What about all the people who are not Christian - and those who do not believe in God at all? History has mocked and silenced these people. Wasn't American democracy supposed to give them a voice? What will change in the future for those who demand a government free from religion? Why are our elected Representatives so quick to ignore or respect the libertarian-leaning citizens who want as little religion in government as possible? (We already know why - it won't get them re-elected - a great reason for supporting strict term-limits.)

I'm glad Mr. Ferrigno wrote this book at this time. We need to intelligently discuss, without the fear and exasperation of being labeled as anti-American; anti-religion; - anti-anything - the evil genius behind politicians using (and abusing) our religious values to carry on their anti-faith, violent, bloody, elective, unnecessary, and unjust wars.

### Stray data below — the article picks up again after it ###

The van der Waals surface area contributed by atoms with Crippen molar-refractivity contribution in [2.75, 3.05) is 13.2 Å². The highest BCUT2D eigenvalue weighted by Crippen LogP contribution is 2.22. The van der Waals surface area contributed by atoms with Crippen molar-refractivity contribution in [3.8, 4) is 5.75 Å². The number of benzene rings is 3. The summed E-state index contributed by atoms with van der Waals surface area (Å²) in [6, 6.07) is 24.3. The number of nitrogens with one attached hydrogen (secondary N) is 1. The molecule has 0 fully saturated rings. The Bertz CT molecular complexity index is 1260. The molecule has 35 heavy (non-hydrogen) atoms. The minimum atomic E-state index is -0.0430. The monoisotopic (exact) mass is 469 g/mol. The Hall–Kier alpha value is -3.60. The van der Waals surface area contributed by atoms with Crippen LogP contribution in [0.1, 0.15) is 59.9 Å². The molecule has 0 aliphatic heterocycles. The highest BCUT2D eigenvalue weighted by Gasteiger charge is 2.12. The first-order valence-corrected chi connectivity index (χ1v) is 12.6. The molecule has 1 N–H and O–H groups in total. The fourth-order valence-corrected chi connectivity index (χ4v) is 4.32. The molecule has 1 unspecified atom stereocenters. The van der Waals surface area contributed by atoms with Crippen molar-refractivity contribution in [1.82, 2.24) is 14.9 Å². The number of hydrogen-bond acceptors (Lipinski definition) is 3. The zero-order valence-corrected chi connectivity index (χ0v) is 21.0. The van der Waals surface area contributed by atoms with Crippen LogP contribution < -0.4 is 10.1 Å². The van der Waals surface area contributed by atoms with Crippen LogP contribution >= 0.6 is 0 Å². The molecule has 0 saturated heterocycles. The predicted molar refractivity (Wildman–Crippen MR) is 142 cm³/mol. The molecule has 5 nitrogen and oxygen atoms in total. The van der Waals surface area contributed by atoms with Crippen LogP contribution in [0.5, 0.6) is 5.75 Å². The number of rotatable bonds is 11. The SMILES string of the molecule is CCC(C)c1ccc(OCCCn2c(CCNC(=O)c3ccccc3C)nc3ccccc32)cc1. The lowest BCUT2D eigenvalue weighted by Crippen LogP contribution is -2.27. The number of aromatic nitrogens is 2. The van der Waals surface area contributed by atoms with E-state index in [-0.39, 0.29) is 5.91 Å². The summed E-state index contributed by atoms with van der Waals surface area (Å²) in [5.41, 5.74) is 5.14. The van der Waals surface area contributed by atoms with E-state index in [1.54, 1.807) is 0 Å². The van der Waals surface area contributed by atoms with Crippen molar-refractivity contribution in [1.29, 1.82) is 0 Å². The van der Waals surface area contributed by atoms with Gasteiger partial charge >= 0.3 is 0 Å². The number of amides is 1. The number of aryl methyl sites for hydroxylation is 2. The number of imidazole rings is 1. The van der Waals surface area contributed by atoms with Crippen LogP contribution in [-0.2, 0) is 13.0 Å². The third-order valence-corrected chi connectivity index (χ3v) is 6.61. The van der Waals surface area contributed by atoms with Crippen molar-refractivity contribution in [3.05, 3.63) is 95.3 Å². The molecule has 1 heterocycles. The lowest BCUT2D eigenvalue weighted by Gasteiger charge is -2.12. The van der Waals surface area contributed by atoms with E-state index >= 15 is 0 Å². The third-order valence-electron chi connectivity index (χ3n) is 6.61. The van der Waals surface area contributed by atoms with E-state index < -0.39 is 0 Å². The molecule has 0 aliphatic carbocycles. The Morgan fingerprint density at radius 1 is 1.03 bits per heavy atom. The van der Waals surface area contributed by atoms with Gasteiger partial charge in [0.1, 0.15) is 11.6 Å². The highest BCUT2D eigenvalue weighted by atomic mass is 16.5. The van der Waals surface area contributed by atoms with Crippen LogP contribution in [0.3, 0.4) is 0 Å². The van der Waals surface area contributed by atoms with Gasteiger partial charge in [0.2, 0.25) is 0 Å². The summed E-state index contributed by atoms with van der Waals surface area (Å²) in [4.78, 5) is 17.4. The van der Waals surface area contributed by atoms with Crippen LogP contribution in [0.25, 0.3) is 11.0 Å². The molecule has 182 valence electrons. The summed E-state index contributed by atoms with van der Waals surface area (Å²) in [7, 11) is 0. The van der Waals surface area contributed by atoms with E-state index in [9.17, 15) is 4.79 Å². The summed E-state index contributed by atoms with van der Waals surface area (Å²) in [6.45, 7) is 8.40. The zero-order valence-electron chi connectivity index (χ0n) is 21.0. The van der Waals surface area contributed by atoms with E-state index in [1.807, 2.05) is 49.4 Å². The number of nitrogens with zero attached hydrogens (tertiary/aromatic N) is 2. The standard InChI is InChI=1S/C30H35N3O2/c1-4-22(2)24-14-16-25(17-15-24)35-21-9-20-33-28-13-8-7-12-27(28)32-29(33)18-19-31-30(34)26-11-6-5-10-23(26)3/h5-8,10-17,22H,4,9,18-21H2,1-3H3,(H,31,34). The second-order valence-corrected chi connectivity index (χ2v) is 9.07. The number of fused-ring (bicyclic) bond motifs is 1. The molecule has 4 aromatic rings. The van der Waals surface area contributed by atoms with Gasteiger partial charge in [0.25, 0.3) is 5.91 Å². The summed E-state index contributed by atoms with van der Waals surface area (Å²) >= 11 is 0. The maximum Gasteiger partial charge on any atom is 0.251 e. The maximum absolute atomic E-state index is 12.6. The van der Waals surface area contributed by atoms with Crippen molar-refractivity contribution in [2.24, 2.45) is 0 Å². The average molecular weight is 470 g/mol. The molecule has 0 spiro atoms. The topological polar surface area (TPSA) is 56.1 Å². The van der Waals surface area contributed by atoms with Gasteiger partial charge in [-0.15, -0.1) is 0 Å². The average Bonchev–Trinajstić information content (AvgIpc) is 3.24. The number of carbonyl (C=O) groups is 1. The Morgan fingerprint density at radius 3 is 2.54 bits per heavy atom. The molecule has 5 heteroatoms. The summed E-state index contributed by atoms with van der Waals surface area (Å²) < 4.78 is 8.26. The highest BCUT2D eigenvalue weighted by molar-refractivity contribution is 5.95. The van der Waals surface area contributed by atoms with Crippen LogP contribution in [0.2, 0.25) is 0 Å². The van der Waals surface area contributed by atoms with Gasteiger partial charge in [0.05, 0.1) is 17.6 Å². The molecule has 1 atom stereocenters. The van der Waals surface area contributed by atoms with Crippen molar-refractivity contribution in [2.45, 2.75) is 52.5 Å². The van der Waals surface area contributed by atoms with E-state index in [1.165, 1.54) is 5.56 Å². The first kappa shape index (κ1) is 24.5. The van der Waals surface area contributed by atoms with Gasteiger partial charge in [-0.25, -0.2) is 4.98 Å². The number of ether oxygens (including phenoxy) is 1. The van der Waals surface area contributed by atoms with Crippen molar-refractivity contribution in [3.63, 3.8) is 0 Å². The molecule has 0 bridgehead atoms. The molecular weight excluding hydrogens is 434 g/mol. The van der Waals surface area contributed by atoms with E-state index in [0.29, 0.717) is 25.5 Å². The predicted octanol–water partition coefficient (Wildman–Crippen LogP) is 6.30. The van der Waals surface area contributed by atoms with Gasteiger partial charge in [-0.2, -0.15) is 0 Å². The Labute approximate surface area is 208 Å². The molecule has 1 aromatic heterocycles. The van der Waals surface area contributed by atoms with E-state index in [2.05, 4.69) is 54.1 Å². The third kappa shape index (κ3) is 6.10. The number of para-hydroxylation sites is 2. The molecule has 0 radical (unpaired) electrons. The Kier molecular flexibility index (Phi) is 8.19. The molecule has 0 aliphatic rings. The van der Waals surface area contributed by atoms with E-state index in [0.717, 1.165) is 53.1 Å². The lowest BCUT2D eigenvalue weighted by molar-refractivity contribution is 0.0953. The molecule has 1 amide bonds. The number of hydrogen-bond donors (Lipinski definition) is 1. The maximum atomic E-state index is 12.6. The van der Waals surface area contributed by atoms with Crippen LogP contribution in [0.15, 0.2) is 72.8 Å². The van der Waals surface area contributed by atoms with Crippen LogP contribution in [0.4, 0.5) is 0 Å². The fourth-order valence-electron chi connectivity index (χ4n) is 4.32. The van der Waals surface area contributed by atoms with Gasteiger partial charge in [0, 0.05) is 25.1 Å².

Here is the Robert Ferrigno quote that inspired the title of my blogspost:
We live in an innovative, sectarian nation, which values personal freedom and creativity, but it also leaves us shortsighted and vulnerable, demanding quick fixes and steady progress. In a generation-long war, technology will not matter as much as the absolute belief in the rightness of one’s cause and the willingness to die for those beliefs. The ongoing and deadly hostility between the Sunni and the Shiite branches of Islam stems from the martyrdom of Imam Hussein, the grandson of the prophet Muhammad, in a battle over 1300 years ago. Can you remember who won the World Series two years ago? Which culture do you think is better equipped spiritually to fight a fifty-year war?

"Moral ambiguity and cultural relativism are luxuries when the ground shakes beneath your feet."